Naturally occurring europium is composed of 2 isotopes, 151Eu and 153Eu, with 153Eu being the most abundant (52.2% natural abundance). While 153Eu is stable, 151Eu was recently found to be unstable to alpha decay with half-life of yr (in reasonable agreement with theoretical predictions), giving about 1 alpha decay per two minutes in every kilogram of natural europium. Besides natural radioisotope 151Eu, 35 artificial radioisotopes have been characterized, with the most stable being 150Eu with a half-life of 36.9 years, 152Eu with a half-life of 13.516 years, and 154Eu with a half-life of 8.593 years. All of the remaining radioactive isotopes have half-lives that are less than 4.7612 years, and the majority of these have half-lives that are less than 12.2 seconds. This element also has 8 meta states, with the most stable being 150mEu (T½=12.8 hours), 152m1Eu (T½=9.3116 hours) and 152m2Eu (T½=96 minutes).
The primary decay mode before the most abundant stable isotope, 153Eu, is electron capture, and the primary mode after is beta minus decay. The primary decay products before 153Eu are isotopes of samarium (Sm) and the primary products after are isotopes of gadolinium (Gd).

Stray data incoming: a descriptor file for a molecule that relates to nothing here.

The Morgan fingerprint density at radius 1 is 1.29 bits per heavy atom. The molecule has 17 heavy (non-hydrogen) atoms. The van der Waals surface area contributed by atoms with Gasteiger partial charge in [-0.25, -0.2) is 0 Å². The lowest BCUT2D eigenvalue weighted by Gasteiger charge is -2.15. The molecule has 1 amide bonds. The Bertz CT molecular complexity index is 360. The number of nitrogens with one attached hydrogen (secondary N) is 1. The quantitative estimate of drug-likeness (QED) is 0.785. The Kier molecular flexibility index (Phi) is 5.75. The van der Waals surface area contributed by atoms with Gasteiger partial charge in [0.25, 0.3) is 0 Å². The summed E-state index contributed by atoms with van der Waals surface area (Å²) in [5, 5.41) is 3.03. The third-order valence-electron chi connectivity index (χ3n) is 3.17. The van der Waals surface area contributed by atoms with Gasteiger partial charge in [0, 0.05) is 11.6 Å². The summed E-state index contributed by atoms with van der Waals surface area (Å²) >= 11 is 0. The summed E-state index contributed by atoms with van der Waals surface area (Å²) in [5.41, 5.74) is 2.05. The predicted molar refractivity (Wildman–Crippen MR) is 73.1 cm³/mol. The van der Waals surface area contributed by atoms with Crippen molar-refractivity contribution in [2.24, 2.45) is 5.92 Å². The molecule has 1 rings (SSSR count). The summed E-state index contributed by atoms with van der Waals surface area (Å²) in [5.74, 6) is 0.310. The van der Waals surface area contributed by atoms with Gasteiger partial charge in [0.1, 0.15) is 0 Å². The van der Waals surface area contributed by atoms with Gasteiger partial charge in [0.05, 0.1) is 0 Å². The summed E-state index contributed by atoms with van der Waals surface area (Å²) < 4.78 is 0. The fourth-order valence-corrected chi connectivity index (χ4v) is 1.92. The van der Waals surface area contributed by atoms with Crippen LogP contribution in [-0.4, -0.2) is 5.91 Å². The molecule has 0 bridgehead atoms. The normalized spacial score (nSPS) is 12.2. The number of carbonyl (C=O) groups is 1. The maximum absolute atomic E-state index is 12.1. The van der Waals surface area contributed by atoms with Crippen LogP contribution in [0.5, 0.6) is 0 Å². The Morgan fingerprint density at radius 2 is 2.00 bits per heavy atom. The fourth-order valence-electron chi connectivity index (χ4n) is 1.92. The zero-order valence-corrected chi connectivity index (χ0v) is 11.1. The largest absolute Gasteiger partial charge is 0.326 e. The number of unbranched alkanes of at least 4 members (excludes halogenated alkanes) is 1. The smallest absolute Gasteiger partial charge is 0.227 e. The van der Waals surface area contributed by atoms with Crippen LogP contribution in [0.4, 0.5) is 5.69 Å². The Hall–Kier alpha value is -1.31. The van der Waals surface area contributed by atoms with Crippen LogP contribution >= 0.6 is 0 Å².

Like other lanthanides, many isotopes, especially isotopes with odd mass numbers and neutron-poor isotopes like 152Eu, have high cross sections for neutron capture, often high enough to be neutron poisons.
152Eu (half-life 13.516 years) and 154Eu (halflife 8.593 years) cannot be beta decay products because 152Sm and 154Sm are nonradioactive, but 154Eu is the only long-lived "shielded" nuclide, other than 134Cs, to have a fission yield of more than 2.5 parts per million fissions. A larger amount of 154Eu will be produced by neutron activation of a significant portion of the nonradioactive153Eu; however, much of this will be further converted to 155Eu.